A researcher from Sahlgrenska Academy calls into question the relationship between head injuries from contact sports and the development of Alzheimer’s disease later in life.

Hockey players with multiple concussions may have other injuries in their brains other than Alzheimer’s, according to a study published in Neurology.

“There seem to be two separate conditions and pathologies involved here,” says Pashtun Shahim, a doctor and researcher of neurology and physiology at Sahlgrenska Academy, in a media release from the University of Gothenburg.

The study included 28 athletes, both male and female, the majority of which were elite hockey players from Sweden.

They all had experienced long-term problems after suffering concussion on multiple occasions, with complaints including sensitivity to noise and light, irritability, depression, difficulty concentrating and memory problems.

According to the study, there is a general change in the metabolism or processing of a protein called amyloid precursor protein (APP), from which Alzheimer-related beta-amyloids are excreted in the nerve-cell connections (synapses).

This effect on the amyloid protein could indicate that there is synaptic damage, even if it is not completely understood why. The research indicates that there is an element of inflammation involved also, the release explains.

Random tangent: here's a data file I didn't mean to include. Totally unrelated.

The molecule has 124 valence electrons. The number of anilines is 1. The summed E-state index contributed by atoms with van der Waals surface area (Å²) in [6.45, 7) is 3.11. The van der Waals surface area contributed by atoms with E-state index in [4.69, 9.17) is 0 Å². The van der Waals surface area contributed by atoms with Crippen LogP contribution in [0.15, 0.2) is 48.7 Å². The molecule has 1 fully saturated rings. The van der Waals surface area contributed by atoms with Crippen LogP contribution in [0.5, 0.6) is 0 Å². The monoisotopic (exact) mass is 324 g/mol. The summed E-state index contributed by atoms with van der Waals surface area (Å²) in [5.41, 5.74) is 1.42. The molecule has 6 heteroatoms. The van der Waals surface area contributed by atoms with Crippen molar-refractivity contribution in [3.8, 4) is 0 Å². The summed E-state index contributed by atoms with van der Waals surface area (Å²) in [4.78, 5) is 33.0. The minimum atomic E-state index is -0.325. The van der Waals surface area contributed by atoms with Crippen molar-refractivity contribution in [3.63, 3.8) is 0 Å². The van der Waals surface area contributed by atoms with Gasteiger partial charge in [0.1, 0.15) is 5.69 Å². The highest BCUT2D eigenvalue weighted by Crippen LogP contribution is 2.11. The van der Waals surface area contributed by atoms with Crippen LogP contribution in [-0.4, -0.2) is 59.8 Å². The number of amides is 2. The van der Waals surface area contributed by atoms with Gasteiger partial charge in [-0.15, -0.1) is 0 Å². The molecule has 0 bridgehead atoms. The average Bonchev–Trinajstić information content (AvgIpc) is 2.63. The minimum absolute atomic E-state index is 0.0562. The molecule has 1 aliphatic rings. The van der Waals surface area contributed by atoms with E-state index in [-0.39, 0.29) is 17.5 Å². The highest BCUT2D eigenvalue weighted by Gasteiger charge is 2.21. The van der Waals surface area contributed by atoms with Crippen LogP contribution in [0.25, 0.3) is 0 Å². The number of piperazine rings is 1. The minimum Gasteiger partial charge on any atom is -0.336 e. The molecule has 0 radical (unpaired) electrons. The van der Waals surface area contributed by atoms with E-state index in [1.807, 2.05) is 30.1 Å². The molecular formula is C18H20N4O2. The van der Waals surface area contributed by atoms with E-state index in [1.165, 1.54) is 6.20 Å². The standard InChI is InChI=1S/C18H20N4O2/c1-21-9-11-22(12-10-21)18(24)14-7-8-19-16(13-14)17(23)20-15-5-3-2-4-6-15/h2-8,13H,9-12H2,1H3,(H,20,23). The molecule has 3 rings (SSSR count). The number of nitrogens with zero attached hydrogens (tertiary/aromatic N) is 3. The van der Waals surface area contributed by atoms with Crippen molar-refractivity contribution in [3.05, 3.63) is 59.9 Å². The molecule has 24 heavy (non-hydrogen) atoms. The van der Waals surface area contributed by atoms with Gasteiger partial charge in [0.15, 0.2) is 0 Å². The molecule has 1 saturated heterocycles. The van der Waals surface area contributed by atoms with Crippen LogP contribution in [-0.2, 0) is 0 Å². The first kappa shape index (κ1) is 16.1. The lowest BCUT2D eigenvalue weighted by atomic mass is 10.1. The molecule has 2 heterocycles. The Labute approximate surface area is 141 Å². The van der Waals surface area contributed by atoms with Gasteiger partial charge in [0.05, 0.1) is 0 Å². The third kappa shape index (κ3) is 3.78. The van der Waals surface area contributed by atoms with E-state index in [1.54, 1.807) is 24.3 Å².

“At the same time, however, the results do not indicate that there is any plaque pathology like you would see in, for example, Alzheimer’s, which is a very important discovery,” Shahim says.

The changes mainly affected the hockey players who had been experiencing concussion-related complaints for a long time—such as more than 1 year—and were not able to return to the sport.

Neither the other players, nor the 19 healthy individuals in the control group, experienced the same results.

Shahim emphasizes in the release that the release was based on samples from living human brains and the fluid (CSF) found in the cavity of the brain—not on materials from autopsies of those who had passed away.

“These findings indicate that there is a connection between the long-term complaints suffered following a concussion and nerve cell damage. This means that we can follow up on these people in 5 or 10 years’ time and see how their problems have developed,” he states.

“There are currently no drugs on the market to combat the complaints, we merely treat them symptomatically, but the findings of the research may help us understand better the underlying pathophysiology and hopefully render in developing better therapeutics in the future.”

[Source(s): University of Gothenburg, Science Daily]